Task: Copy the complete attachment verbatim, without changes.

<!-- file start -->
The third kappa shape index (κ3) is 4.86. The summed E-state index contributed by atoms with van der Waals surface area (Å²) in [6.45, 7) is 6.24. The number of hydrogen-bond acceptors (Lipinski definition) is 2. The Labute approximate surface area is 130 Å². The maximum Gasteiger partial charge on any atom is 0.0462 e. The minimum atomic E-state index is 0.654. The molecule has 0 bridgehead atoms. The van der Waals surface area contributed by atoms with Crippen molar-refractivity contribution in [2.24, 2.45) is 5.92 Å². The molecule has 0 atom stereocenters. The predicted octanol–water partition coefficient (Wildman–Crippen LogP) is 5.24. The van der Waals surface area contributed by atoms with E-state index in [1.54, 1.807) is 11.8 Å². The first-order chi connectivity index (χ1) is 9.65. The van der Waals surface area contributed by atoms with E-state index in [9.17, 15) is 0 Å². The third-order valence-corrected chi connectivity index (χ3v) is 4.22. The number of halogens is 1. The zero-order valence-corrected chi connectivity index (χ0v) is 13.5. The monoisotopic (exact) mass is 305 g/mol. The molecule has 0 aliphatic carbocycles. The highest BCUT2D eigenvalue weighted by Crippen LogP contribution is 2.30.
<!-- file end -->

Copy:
The third kappa shape index (κ3) is 4.86. The summed E-state index contributed by atoms with van der Waals surface area (Å²) in [6.45, 7) is 6.24. The number of hydrogen-bond acceptors (Lipinski definition) is 2. The Labute approximate surface area is 130 Å². The maximum Gasteiger partial charge on any atom is 0.0462 e. The minimum atomic E-state index is 0.654. The molecule has 0 bridgehead atoms. The van der Waals surface area contributed by atoms with Crippen molar-refractivity contribution in [2.24, 2.45) is 5.92 Å². The molecule has 0 atom stereocenters. The predicted octanol–water partition coefficient (Wildman–Crippen LogP) is 5.24. The van der Waals surface area contributed by atoms with E-state index in [1.54, 1.807) is 11.8 Å². The first-order chi connectivity index (χ1) is 9.65. The van der Waals surface area contributed by atoms with E-state index in [9.17, 15) is 0 Å². The third-order valence-corrected chi connectivity index (χ3v) is 4.22. The number of halogens is 1. The zero-order valence-corrected chi connectivity index (χ0v) is 13.5. The monoisotopic (exact) mass is 305 g/mol. The molecule has 0 aliphatic carbocycles. The highest BCUT2D eigenvalue weighted by Crippen LogP contribution is 2.30.